Nobody is more disappointed by our third quarter 2018 performance than me and our management team. We can and will overcome these challenges. We own it and we will fix it. We have the systems, the processes and the will to quickly get this turned around. Some of the issues we faced in the quarter were caused by the historical lack of mature operating systems in our new AAM facilities. We are moving as fast as we can to correct the situation and assure a full robust deployment of the AAM operating system including all the key safety, quality and program management systems that are put into place.

We have the full support of our associates, our customers and our suppliers to close the gap to rebuild the positive momentum. It was a tough quarter, no doubt but it does not alter the fundamental value creation opportunity that we have here at AAM. Having said that, let me anticipate some questions and review three major issues that affected our operating performance for the quarter. These issues are first, inflationary pressures affecting certain manufacturing costs; second, an increase in project and launch-related expenses; and third, performance in our core business unrelated to launch. First, let me address the inflationary pressures affecting certain manufacturing costs.

Like many global manufacturing businesses, we are starting to experience a higher rate of inflation associated with the strong economy. We have recently incurred freight rate increases and increased fuel charges, significant utility rate increases in foreign regulated markets, think of Mexico; wage rate increases necessary to attract and retain R&D associates in a tight US labor market; and material cost increases triggered by these same inflationary pressures, as well as tariffs and supplier capacity constraints. While there was some indication of amount in inflationary pressures in the first half of the year, these issues started to impact the business much more than expected in the third quarter of 2018.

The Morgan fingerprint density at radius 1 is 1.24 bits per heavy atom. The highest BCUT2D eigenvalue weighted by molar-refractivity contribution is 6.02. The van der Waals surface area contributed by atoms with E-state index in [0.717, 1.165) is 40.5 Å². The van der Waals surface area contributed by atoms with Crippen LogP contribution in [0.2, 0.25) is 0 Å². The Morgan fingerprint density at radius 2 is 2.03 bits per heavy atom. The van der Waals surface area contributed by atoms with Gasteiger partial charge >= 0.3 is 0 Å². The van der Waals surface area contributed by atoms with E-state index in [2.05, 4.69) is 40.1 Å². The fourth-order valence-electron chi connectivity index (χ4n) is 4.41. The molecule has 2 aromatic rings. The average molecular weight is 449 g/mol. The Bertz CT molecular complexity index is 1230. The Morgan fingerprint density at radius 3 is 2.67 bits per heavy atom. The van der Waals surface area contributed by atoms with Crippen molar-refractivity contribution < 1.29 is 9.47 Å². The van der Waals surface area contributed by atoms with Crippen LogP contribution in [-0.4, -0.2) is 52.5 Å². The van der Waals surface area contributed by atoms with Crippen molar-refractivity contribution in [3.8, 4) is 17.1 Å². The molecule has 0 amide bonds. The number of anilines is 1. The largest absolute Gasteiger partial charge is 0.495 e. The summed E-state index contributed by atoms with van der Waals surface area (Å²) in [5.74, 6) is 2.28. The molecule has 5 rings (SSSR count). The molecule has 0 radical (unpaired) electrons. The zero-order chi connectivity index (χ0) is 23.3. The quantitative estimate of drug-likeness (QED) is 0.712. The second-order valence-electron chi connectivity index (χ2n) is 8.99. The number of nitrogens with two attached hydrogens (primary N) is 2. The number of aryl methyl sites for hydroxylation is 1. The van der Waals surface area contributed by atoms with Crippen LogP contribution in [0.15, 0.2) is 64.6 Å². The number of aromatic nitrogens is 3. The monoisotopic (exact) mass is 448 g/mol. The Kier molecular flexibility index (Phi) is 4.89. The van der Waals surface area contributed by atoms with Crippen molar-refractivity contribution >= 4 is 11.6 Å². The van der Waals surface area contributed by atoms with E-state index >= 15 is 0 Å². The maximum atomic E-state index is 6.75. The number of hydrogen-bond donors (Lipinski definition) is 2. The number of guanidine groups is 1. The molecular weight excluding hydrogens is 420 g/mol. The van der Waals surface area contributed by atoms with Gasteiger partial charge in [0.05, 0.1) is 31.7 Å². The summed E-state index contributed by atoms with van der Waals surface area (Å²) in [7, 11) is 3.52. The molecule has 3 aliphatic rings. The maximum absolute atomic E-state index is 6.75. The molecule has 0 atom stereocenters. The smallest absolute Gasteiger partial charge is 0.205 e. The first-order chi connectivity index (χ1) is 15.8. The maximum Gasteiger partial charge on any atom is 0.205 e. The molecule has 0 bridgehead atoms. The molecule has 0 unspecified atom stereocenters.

For instance, our primary freight carrier arrangements were contractually set through the middle of the third quarter when we were trying to renew the contract in time, we were exposed to market competitive freight rates that were higher than our previously contracted rates. Another example is, the cost of utilities needed to support our operations in Mexico, as a series of unanticipated, federally regulated electricity rate increases were unilaterally imposed on our requirements in Mexico.

Trust us that we are taking actions to mitigate these inflationary cost increases through conservation measures, commercial actions and productivity initiatives, but we expect that these issues will be headwinds for the business in the second half of 2018 and into 2019. The second major cost headwind affecting our third quarter results was project and launch-related expenses. As a result of significant ongoing new product and program launches across the globe, we incurred greater-than-expected project and launch-related costs in the third quarter of 2018. First, I want to make clear is that we did not have significant launch issues or any significant project and launch-related overruns associated with the next-generation GM full-sized truck program in the third quarter of 2018.

We supported our customer in this first phase of their major launch over multiple calendar years in a flawless and anonymous manner. The project and launch-related expenses that we did incur included premium freight both inbound and outbound, outside processing costs, extra manpower, unplanned overtime and ship premiums, scrap and excessive consumption of supplies and tools. We incurred all these types of cost overruns in the third quarter of 2018. In some cases, we incurred these costs due to issues in our own in-house component or assembly operations, and in other cases, it was caused by unanticipated supply disruptions or unexpected changes in customer schedule. Project and launch costs in the third quarter include the impact of some unanticipated challenges in our powertrain facilities that resulted in equipment availability and readiness issues, OE and FTQ gaps and capacity shortfalls.

The root cause of these issues were poor planning and program management weaknesses. Cost drivers associated with supplier and customer performance issues were prevalent on our driveline business in the third quarter of 2018, specifically affecting our preparation for the next-generation, heavy-duty Ram program in Guanajuato, Mexico and our first e-driver product launch in Sydney, Coppola. As always, we did whatever we could do to overcome these challenges and get product out of the door to satisfy our customers. As a result, these actions to meet the needs of our customers drove cost overruns that were more than we expected.